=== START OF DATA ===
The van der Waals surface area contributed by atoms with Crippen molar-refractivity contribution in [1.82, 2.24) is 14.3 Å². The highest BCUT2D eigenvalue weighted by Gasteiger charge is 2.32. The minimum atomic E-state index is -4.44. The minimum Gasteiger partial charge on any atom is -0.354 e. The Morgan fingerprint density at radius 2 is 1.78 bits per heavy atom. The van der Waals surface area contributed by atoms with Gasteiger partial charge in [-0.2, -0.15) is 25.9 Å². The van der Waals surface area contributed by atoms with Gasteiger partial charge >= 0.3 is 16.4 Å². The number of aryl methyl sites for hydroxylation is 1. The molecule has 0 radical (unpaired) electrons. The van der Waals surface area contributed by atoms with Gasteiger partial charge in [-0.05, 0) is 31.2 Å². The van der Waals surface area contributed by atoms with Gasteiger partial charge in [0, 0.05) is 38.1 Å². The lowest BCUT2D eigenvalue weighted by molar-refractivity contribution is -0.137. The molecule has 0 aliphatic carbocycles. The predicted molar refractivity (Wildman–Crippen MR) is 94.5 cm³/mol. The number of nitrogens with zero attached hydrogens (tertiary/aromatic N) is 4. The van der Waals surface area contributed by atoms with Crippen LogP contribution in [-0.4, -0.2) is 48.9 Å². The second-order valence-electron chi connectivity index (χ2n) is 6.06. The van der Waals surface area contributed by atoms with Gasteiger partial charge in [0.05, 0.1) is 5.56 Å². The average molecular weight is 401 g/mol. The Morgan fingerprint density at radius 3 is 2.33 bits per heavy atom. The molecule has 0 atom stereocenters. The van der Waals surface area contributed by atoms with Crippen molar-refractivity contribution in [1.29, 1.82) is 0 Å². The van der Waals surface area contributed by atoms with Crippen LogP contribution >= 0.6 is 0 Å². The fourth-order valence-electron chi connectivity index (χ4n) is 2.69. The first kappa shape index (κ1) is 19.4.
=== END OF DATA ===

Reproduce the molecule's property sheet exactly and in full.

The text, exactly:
The van der Waals surface area contributed by atoms with Crippen molar-refractivity contribution in [1.82, 2.24) is 14.3 Å². The highest BCUT2D eigenvalue weighted by Gasteiger charge is 2.32. The minimum atomic E-state index is -4.44. The minimum Gasteiger partial charge on any atom is -0.354 e. The Morgan fingerprint density at radius 2 is 1.78 bits per heavy atom. The van der Waals surface area contributed by atoms with Gasteiger partial charge in [-0.2, -0.15) is 25.9 Å². The van der Waals surface area contributed by atoms with Gasteiger partial charge >= 0.3 is 16.4 Å². The number of aryl methyl sites for hydroxylation is 1. The molecule has 0 radical (unpaired) electrons. The van der Waals surface area contributed by atoms with Gasteiger partial charge in [-0.05, 0) is 31.2 Å². The van der Waals surface area contributed by atoms with Gasteiger partial charge in [0, 0.05) is 38.1 Å². The lowest BCUT2D eigenvalue weighted by molar-refractivity contribution is -0.137. The molecule has 0 aliphatic carbocycles. The predicted molar refractivity (Wildman–Crippen MR) is 94.5 cm³/mol. The number of nitrogens with zero attached hydrogens (tertiary/aromatic N) is 4. The van der Waals surface area contributed by atoms with Crippen LogP contribution in [-0.4, -0.2) is 48.9 Å². The second-order valence-electron chi connectivity index (χ2n) is 6.06. The van der Waals surface area contributed by atoms with Gasteiger partial charge in [0.05, 0.1) is 5.56 Å². The average molecular weight is 401 g/mol. The Morgan fingerprint density at radius 3 is 2.33 bits per heavy atom. The molecule has 0 atom stereocenters. The van der Waals surface area contributed by atoms with Crippen molar-refractivity contribution in [1.29, 1.82) is 0 Å². The van der Waals surface area contributed by atoms with Crippen LogP contribution >= 0.6 is 0 Å². The fourth-order valence-electron chi connectivity index (χ4n) is 2.69. The first kappa shape index (κ1) is 19.4.